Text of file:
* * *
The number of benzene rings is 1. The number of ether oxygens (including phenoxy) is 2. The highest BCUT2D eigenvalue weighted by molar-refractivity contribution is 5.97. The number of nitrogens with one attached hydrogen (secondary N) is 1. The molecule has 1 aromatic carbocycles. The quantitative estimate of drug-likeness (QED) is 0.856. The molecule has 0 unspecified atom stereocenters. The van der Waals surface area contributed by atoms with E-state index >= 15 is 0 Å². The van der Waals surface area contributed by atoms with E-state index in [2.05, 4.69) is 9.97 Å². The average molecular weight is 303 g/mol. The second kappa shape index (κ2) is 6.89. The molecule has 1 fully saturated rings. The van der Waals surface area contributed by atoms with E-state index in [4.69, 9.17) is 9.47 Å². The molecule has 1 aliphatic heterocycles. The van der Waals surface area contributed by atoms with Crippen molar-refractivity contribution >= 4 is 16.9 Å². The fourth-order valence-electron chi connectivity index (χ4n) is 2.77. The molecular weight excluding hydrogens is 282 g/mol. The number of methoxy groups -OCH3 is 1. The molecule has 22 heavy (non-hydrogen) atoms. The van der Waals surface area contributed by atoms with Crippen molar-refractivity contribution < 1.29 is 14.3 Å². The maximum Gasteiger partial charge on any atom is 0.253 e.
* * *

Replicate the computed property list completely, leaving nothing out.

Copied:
The number of benzene rings is 1. The number of ether oxygens (including phenoxy) is 2. The highest BCUT2D eigenvalue weighted by molar-refractivity contribution is 5.97. The number of nitrogens with one attached hydrogen (secondary N) is 1. The molecule has 1 aromatic carbocycles. The quantitative estimate of drug-likeness (QED) is 0.856. The molecule has 0 unspecified atom stereocenters. The van der Waals surface area contributed by atoms with E-state index >= 15 is 0 Å². The van der Waals surface area contributed by atoms with E-state index in [2.05, 4.69) is 9.97 Å². The average molecular weight is 303 g/mol. The second kappa shape index (κ2) is 6.89. The molecule has 1 fully saturated rings. The van der Waals surface area contributed by atoms with E-state index in [4.69, 9.17) is 9.47 Å². The molecule has 1 aliphatic heterocycles. The van der Waals surface area contributed by atoms with Crippen molar-refractivity contribution >= 4 is 16.9 Å². The fourth-order valence-electron chi connectivity index (χ4n) is 2.77. The molecular weight excluding hydrogens is 282 g/mol. The number of methoxy groups -OCH3 is 1. The molecule has 22 heavy (non-hydrogen) atoms. The van der Waals surface area contributed by atoms with Crippen molar-refractivity contribution < 1.29 is 14.3 Å². The maximum Gasteiger partial charge on any atom is 0.253 e.